That’s the first creative tension that continues to inform our lives as listeners now. Then think too of the broader tension between popular music and classical music. Bernstein had spent the night before doing a concert of songs and, of course, Bernstein would shortly start work on Fancy Free, the wonderful Jerome Robins ballet that eventually metamorphosed into the great musical, On The Town. Another tension implicit in this young man’s presence, the tension between classical tradition and the popular musical tradition.
A third tension implicit in this afternoon is about the coming forward of Jewish Americans, the coming forward of American Jews unashamed of their background. You heard the announcer say Leonard Bernstein, unequivocally, unambiguously someone who had no difficulty and in fact was aggressively forward about his own Jewish identity despite the reality that many of his teachers had urged him to change his name to hide or conceal his own Jewishness and this is happening November 14, 1943, not only at the height of the second world war but exactly contemporary with the Holocaust, and Bernstein will go and travel to Israel at the time of the War of Independence and that connection to an affirmative, assertive Jewishness is essential to his career and already implicit in this moment.
And finally, in addition to all of those other tensions, there's the broad tension that’s really shaped American culture in all of its forms from the time of the Second World War to our own time, and that’s the tension that we broadly call the tension between high and low, between high art and low art, between the demands of art taken for its own sake and the demands of audience, the demands of embracing an audience, that fruitful tension that gives us everything from Andy Warhol’s paintings to the musical, Hamilton, that sense that American life is always structured between those two poles.
And what makes Bernstein such an extraordinary figure in the tale of those many tensions implicit in that first performance on that first afternoon is that he never resolves them by cancelling one end of the equation or the other. He attempts to resolve them all by saying yes to both sides, by saying yes to New York Philharmonic and to Broadway, going to compose perhaps the greatest of American musicals, West Side Story. He says yes to an assertive Jewish identity but he goes off later in his life to Vienna and takes on the burden of the European past.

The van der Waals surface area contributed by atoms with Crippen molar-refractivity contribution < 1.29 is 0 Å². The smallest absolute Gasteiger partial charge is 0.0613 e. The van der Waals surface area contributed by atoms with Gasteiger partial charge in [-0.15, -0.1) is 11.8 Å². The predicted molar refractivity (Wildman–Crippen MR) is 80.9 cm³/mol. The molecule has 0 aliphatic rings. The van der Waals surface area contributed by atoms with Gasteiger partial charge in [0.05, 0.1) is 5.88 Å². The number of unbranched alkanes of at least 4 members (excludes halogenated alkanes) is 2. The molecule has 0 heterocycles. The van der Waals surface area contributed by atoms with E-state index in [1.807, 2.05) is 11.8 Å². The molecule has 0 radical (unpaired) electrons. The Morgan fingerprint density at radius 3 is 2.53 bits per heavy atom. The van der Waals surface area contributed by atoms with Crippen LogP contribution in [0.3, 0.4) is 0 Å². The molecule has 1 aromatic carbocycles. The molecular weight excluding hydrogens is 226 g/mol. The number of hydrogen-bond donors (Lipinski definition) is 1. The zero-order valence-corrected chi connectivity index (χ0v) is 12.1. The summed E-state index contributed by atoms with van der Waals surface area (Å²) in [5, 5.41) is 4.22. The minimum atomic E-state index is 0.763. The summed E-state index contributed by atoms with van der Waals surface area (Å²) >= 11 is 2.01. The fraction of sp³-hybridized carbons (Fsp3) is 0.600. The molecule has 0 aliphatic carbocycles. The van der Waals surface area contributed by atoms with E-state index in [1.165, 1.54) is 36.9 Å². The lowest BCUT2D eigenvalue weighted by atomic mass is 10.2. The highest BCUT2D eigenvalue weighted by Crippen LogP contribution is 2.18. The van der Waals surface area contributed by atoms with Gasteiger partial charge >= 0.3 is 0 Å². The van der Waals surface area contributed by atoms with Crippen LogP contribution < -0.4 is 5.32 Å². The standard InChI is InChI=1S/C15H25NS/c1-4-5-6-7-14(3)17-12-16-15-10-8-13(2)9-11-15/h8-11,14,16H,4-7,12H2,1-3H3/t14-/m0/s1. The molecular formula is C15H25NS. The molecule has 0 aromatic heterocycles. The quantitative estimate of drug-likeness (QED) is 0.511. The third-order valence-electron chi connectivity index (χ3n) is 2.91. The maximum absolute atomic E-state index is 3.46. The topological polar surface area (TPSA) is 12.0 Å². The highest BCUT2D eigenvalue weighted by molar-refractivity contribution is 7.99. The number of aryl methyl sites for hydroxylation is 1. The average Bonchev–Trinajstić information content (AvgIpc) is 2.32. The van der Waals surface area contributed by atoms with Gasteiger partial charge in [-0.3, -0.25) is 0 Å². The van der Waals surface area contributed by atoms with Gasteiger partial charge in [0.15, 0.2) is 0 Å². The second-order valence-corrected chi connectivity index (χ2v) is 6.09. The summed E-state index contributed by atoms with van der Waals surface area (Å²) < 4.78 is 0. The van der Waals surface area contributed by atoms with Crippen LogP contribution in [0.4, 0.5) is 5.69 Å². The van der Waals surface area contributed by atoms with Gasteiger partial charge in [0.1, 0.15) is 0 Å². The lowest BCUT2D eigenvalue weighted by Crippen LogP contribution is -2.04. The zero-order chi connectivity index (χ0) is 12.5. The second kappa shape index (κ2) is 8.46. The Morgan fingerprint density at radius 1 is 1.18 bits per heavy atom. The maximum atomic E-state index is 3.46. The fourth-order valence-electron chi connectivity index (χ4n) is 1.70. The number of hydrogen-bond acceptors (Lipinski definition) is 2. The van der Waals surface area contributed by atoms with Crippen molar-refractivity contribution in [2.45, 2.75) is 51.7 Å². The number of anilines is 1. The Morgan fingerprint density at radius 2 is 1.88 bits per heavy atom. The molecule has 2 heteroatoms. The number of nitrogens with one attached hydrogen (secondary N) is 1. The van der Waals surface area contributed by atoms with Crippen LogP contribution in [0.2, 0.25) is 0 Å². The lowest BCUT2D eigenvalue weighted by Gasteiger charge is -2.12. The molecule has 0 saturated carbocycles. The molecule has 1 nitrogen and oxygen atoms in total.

He finds his own identity as Americans seem bound to do, by saying yes to every aspect of these tensions, attempting to resolve tensions by denying their existence. That’s one more way in which this young American helps redefine what it is to be American. We’ve assembled, I think, an extraordinary panel tonight just to talk about those many creative tensions present in one afternoon in one performance in one lifetime.
And I’d love for you to say hello to them if you would. David Denby is a critic at large at The New Yorker. He wrote a brilliant long essay in The New Yorker in 1997 about Bernstein and his many cultural meanings.
John Mauceri is a world-renowned conductor, producer, educator, and writer. He worked with Leonard Bernstein and we’re lucky enough to have someone who worked closely with Leonard Bernstein on a wide range of projects for 18 years, notably as the music director for a revival of Candide and two nationally televised productions of Bernstein’s Mass.
And we’re immensely proud and pleased to have with us tonight, Jamie Bernstein. Jamie Bernstein is a constant narrator, writer, film maker, broadcaster, hosted several seasons of the New York Philharmonic live and recently crafted the documentary, Crescendo, and is, of course, the daughter of Leonard Bernstein.